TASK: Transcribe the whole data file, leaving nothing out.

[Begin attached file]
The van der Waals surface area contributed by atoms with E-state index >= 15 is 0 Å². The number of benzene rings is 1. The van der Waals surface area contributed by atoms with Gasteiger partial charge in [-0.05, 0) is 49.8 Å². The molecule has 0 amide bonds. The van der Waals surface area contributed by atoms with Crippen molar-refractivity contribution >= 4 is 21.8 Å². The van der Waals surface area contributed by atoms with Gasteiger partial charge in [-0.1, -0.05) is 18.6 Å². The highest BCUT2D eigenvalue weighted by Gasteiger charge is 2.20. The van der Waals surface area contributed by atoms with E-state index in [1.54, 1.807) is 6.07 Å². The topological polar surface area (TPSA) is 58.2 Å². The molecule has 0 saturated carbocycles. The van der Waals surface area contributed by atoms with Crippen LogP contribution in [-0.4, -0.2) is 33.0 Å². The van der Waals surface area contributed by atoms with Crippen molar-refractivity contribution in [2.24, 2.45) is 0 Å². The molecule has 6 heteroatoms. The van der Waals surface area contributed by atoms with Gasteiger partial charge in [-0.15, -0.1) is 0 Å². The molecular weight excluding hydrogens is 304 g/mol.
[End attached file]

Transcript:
The van der Waals surface area contributed by atoms with E-state index >= 15 is 0 Å². The number of benzene rings is 1. The van der Waals surface area contributed by atoms with Gasteiger partial charge in [-0.05, 0) is 49.8 Å². The molecule has 0 amide bonds. The van der Waals surface area contributed by atoms with Crippen molar-refractivity contribution >= 4 is 21.8 Å². The van der Waals surface area contributed by atoms with Gasteiger partial charge in [-0.1, -0.05) is 18.6 Å². The highest BCUT2D eigenvalue weighted by Gasteiger charge is 2.20. The van der Waals surface area contributed by atoms with E-state index in [1.54, 1.807) is 6.07 Å². The topological polar surface area (TPSA) is 58.2 Å². The molecule has 0 saturated carbocycles. The van der Waals surface area contributed by atoms with Crippen LogP contribution in [-0.4, -0.2) is 33.0 Å². The van der Waals surface area contributed by atoms with Crippen molar-refractivity contribution in [2.24, 2.45) is 0 Å². The molecule has 6 heteroatoms. The van der Waals surface area contributed by atoms with Gasteiger partial charge in [-0.15, -0.1) is 0 Å². The molecular weight excluding hydrogens is 304 g/mol.